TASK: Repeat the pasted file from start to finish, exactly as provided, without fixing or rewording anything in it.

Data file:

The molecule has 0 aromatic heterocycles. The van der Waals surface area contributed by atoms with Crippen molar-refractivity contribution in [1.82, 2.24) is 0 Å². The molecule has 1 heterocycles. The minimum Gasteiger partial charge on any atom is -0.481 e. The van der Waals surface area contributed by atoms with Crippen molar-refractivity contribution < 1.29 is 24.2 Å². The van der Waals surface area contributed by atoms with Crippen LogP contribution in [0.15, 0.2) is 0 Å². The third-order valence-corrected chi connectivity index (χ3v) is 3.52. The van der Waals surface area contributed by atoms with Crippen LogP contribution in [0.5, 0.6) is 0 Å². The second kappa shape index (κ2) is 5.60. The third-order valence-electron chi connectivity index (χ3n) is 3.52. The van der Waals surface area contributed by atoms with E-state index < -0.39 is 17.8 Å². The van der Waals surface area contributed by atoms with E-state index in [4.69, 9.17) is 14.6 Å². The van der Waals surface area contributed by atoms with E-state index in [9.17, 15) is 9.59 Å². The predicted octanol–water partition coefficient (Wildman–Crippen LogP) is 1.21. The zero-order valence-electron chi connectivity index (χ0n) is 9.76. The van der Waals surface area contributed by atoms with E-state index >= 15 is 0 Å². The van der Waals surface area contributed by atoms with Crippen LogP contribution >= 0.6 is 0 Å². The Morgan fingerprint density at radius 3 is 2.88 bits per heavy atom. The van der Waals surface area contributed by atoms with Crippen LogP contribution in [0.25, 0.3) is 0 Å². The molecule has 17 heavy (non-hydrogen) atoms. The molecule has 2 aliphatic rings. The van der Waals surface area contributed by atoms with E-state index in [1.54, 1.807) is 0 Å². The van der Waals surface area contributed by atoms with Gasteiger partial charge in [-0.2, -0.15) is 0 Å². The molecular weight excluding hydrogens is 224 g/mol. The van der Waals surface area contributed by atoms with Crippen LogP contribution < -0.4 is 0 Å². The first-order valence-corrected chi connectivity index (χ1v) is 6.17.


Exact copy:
The molecule has 0 aromatic heterocycles. The van der Waals surface area contributed by atoms with Crippen molar-refractivity contribution in [1.82, 2.24) is 0 Å². The molecule has 1 heterocycles. The minimum Gasteiger partial charge on any atom is -0.481 e. The van der Waals surface area contributed by atoms with Crippen molar-refractivity contribution < 1.29 is 24.2 Å². The van der Waals surface area contributed by atoms with Crippen LogP contribution in [0.15, 0.2) is 0 Å². The third-order valence-corrected chi connectivity index (χ3v) is 3.52. The van der Waals surface area contributed by atoms with Crippen LogP contribution in [0.5, 0.6) is 0 Å². The second kappa shape index (κ2) is 5.60. The third-order valence-electron chi connectivity index (χ3n) is 3.52. The van der Waals surface area contributed by atoms with E-state index < -0.39 is 17.8 Å². The van der Waals surface area contributed by atoms with E-state index in [4.69, 9.17) is 14.6 Å². The van der Waals surface area contributed by atoms with E-state index in [9.17, 15) is 9.59 Å². The predicted octanol–water partition coefficient (Wildman–Crippen LogP) is 1.21. The zero-order valence-electron chi connectivity index (χ0n) is 9.76. The van der Waals surface area contributed by atoms with E-state index >= 15 is 0 Å². The van der Waals surface area contributed by atoms with Crippen LogP contribution >= 0.6 is 0 Å². The Morgan fingerprint density at radius 3 is 2.88 bits per heavy atom. The van der Waals surface area contributed by atoms with Crippen LogP contribution in [0.25, 0.3) is 0 Å². The molecule has 17 heavy (non-hydrogen) atoms. The molecule has 2 aliphatic rings. The van der Waals surface area contributed by atoms with E-state index in [1.54, 1.807) is 0 Å². The van der Waals surface area contributed by atoms with Gasteiger partial charge in [-0.2, -0.15) is 0 Å². The molecular weight excluding hydrogens is 224 g/mol. The van der Waals surface area contributed by atoms with Crippen LogP contribution < -0.4 is 0 Å². The first-order valence-corrected chi connectivity index (χ1v) is 6.17.